"Dear Leader Schumer and Speaker Pelosi, I'm not an elected official, and I'm not a politician. I am, like many, an engaged citizen and a parent," the Duchess of Sussex began in her lengthy note. "And because you and your congressional colleagues have a role in shaping family outcomes for generations to come, that's why I'm writing to you at this deeply important time—as a mom—to advocate for paid leave."
She said that the pandemic – which has continued for nearly two years at this point – "has exposed long-existing fault lines in our communities." She also pointed out that many women have had to leave the workforce to stay home with their children while schools and childcare facilities were closed to curb the spread of coronavirus.
"The working mom or parent is facing the conflict of being present or being paid. The sacrifice of either comes at a great cost," Markle insisted. "For many, this sacrifice goes back further than the past 20 months; it's 20 or 30 years, even longer—decades of giving time, body, and endless energy not just in the pursuit of the American dream, but simply the dream of stability."
The "Suits" alum recalled dining at cheap restaurants as a child, which her parents had to work "hard" to afford.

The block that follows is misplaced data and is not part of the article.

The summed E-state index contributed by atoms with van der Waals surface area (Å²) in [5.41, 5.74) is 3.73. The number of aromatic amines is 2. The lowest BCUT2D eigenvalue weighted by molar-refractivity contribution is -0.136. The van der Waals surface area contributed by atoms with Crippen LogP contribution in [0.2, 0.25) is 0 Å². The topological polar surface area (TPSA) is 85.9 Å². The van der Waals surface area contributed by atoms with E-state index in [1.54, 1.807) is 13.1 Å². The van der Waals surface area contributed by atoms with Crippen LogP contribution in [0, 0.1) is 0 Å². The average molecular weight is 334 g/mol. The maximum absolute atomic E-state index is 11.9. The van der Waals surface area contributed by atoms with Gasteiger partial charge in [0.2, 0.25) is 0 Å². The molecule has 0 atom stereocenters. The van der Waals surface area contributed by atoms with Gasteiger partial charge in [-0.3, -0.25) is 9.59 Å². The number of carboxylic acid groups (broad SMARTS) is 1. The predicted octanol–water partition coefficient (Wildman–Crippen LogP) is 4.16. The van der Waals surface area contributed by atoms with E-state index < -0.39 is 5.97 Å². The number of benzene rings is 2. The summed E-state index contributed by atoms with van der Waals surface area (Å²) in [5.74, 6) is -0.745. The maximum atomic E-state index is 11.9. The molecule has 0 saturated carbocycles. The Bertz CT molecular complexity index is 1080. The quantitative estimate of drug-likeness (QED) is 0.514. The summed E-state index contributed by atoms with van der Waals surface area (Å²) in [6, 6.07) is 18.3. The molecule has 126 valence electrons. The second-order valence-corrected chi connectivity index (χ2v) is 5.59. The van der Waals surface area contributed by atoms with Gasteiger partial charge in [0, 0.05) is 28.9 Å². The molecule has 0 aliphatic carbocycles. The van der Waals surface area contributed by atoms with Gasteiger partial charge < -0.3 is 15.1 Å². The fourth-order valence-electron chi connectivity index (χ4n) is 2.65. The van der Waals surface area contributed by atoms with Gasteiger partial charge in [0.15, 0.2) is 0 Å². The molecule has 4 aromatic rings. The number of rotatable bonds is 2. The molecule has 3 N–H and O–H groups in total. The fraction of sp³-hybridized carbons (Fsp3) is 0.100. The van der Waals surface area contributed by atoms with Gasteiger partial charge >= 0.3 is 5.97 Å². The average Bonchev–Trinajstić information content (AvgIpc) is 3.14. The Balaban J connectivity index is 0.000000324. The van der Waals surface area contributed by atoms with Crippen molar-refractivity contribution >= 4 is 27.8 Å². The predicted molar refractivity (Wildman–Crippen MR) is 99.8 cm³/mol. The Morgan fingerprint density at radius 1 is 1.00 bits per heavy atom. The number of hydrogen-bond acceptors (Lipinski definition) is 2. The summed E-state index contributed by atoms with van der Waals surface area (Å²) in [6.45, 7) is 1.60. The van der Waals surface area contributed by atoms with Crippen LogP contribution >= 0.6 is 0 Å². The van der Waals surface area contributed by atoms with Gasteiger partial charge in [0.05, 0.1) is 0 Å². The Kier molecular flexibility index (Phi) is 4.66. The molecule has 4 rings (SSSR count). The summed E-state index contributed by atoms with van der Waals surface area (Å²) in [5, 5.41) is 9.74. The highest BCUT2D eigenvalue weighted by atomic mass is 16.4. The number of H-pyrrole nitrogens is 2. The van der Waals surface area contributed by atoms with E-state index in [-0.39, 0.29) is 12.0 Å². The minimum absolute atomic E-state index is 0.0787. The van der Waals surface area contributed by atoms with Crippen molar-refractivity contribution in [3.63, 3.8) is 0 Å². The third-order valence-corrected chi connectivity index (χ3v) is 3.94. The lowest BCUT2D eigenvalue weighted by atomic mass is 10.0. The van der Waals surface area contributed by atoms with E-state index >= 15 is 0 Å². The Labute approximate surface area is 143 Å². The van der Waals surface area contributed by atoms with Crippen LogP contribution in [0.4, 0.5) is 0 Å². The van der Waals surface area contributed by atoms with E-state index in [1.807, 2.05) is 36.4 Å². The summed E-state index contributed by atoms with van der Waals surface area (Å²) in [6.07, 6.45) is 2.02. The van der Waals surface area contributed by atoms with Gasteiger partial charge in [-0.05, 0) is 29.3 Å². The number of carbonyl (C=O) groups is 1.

Markle also reflected on her first job, working at a frozen yogurt shop at 13, before waiting tables, babysitting, and piecemealing jobs together "to cover odds and ends." She said that despite working hard, most of her money went toward rent and gas.
"I expect many of your constituents have their own version of that story. Perhaps you do too," she noted. "People in our country work incredibly hard, and yet the task is soft: for a level playing field to achieve their version of a common dream—what is fair, and equal, and right. Many of our economic systems are past their expiration date, and as you well know, too many Americans are forced to shortchange themselves when it comes to what matters to them."
"The Bench" author then made note of her own privilege, explaining that when she and Prince Harry welcomed their daughter Lilibet in June, they "weren't confronted with the harsh reality of either spending those first few critical months with our baby or going back to work" and didn't "have to make impossible choices about childcare, work, and medical care that so many have to make every single day."